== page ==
Notes from An Alien

~ Explorations In Reading, Writing & Publishing ~

Tag Archives: Bestselling Authors

What is “Author Voice” ?

To start today’s exploration of Author Voice, I’ll excerpt a bit from a post I published in November 2013—How Do Writers Find Their “Voice”? 

Author's Voice

Image Courtesy of Svilen Milev ~

“For those of you who’ve never considered what a writer’s Voice is, Wikipedia has a decent definition:

“’The writer’s voice is the individual writing style of an author, a combination of idiotypical usage of syntax, diction, punctuation, character development, dialogue, etc., within a given body of text (or across several works).”

“And, whoever wrote that definition (or, considering it’s Wikipedia, however many people worked on editing that definition) it has a peculiar Voice since it uses a completely non-typical word (not even in my Oxford dictionary)—’idiotypical’…”

And, in December of 2014, I published the post: The Writer’s Voice ~ More Than A Certain “Style”…

That one has a valuable video; however, the video is about qualities of voice in speaking

I say this about that:

“…I am a writer and I find using the tool of Analogical Comparison, applied to other arts, is a valuable source of learning in my art—painting and music are also great for this creative-borrowing of tools…”

I use a different flavor of Analogical Comparison in a post I published in October 2012—Can Writing Poetry Help An Author Find Their “Voice”?

This is the beginning of that post:

“Writer’s Voice is one of those terms that seems to change its meaning depending on who’s talking about it—almost as if ‘Writer’s Voice’ were capable of sensing who’s writing about it and letting that author’s Voice decide what ‘Writer’s Voice’ means…”

And, to round out the information in those posts, here’s a video about Author Voice with Joanna Penn (she’s “written 21 books and sold over 500,000 books in 84 countries and 5 languages”) and Roz Morris (“professional writer, editor, and writing blogger”—“sold more than 4 million copies of books worldwide”) ENJOY!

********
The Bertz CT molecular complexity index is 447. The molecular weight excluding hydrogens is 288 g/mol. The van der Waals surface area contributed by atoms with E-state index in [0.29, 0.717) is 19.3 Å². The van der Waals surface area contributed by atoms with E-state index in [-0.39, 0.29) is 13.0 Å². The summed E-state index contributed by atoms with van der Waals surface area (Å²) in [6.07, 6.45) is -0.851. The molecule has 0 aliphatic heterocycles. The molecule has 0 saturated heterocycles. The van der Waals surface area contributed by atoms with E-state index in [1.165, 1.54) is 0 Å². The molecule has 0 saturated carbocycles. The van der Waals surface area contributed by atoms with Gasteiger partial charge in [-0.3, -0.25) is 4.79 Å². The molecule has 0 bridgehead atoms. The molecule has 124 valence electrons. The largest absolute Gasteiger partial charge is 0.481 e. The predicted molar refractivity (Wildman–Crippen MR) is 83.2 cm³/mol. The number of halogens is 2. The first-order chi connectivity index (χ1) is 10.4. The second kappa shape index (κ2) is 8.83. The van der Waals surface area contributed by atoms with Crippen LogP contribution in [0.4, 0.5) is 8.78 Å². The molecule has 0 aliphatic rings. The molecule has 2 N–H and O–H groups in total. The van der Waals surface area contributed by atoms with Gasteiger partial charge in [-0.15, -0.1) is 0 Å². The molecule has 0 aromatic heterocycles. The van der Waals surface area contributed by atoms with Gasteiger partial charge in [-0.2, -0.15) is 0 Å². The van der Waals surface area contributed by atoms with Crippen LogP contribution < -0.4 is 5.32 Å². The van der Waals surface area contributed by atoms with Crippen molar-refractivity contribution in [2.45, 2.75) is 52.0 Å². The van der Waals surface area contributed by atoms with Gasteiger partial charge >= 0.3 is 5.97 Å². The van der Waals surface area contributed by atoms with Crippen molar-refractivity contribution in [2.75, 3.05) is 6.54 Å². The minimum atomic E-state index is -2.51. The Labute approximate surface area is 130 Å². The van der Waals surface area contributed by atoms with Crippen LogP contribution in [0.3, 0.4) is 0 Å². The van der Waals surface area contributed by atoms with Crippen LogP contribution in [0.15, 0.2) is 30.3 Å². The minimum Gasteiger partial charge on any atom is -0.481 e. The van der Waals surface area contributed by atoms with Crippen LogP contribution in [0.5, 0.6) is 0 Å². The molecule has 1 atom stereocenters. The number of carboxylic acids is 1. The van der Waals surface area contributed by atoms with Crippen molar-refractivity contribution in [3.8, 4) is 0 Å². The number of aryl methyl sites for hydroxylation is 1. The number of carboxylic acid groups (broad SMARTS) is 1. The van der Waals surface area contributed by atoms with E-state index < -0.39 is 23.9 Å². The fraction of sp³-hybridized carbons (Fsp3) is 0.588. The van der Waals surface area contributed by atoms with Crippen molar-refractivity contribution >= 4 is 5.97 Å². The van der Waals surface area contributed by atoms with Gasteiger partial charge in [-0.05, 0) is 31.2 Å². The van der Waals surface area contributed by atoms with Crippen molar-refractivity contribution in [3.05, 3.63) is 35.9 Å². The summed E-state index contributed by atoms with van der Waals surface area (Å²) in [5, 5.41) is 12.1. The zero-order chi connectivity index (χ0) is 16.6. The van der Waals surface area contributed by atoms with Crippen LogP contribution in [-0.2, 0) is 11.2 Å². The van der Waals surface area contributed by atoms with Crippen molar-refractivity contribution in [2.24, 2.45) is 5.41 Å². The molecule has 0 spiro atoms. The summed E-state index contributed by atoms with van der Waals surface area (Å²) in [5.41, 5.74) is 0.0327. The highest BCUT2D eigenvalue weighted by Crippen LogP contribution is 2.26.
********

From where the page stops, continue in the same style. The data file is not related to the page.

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Today’s The Day ~ Free E-books from Bestselling Authors Around The World

Last Thursday I alerted you to the Extra-Special Event that’s happening right now, July 14th—Digital Book DayDigital Book Day

It’s the brainchild of bestselling author CJ Lyons.

Here’s a link to all the authors giving away e-books.

And, last time I looked, they had over 400 free e-books!

And, here’s a most intriguing explanation about why she’s doing this:

“With all the chaos surrounding our industry, we thought it time to focus on the one person publishing can not survive without: The Reader.”

If you want more details, check out this post

Otherwise, get on over to the Digital Book Day site and have fun :-)
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More Proof That “Breaking The Rules” Is Good for An Author

Not long ago I tried reading 1Q84 by Haruki MurakamiHarukiMurakami

Didn’t get very far and mentioned the fact to my Best Friend.

She recommended I read Kafka On The Shore by Murakami

I loved it!!

I may go back to 1Q84 in the future, just to see what turned me off so quickly

In truth, there is no “Rule” about writing that a talented writer can’t successfully break.

For Murakami, breaking the rules of Japanese literature has made him an international bestseller.

Yet, as I’ve written about before, the phenomenon of being a bestseller has more to do with social factors (“luck”) than talent, since many writers are as good as Murakami, or any dozen other bestselling authors; but, their books may sell very few copies

Kafka On The Shore was a curious book—offbeat, intriguing, full of mystery and humor, and certainly “spiritual”.

Yet, someone else could list their descriptions of the book and not overlap mine at all

Murakami writes in a deceptively “simple” way—pulls you into his world with an affable style—cajoles your feelings, then treats you to many wonders

I could never write like him (though many now are attempting to copy his style) and I’m sure he could never write like me.

He’s an Authentic Author—spilling his soul on the page—creating his own “rules”—listening carefully to the story as he writes it

Some will probably find his writing “shocking” or “impenetrable” or “immoral”.

I’m still pondering the effect his book had on me so I’ll bow out of this space and let a video say something else

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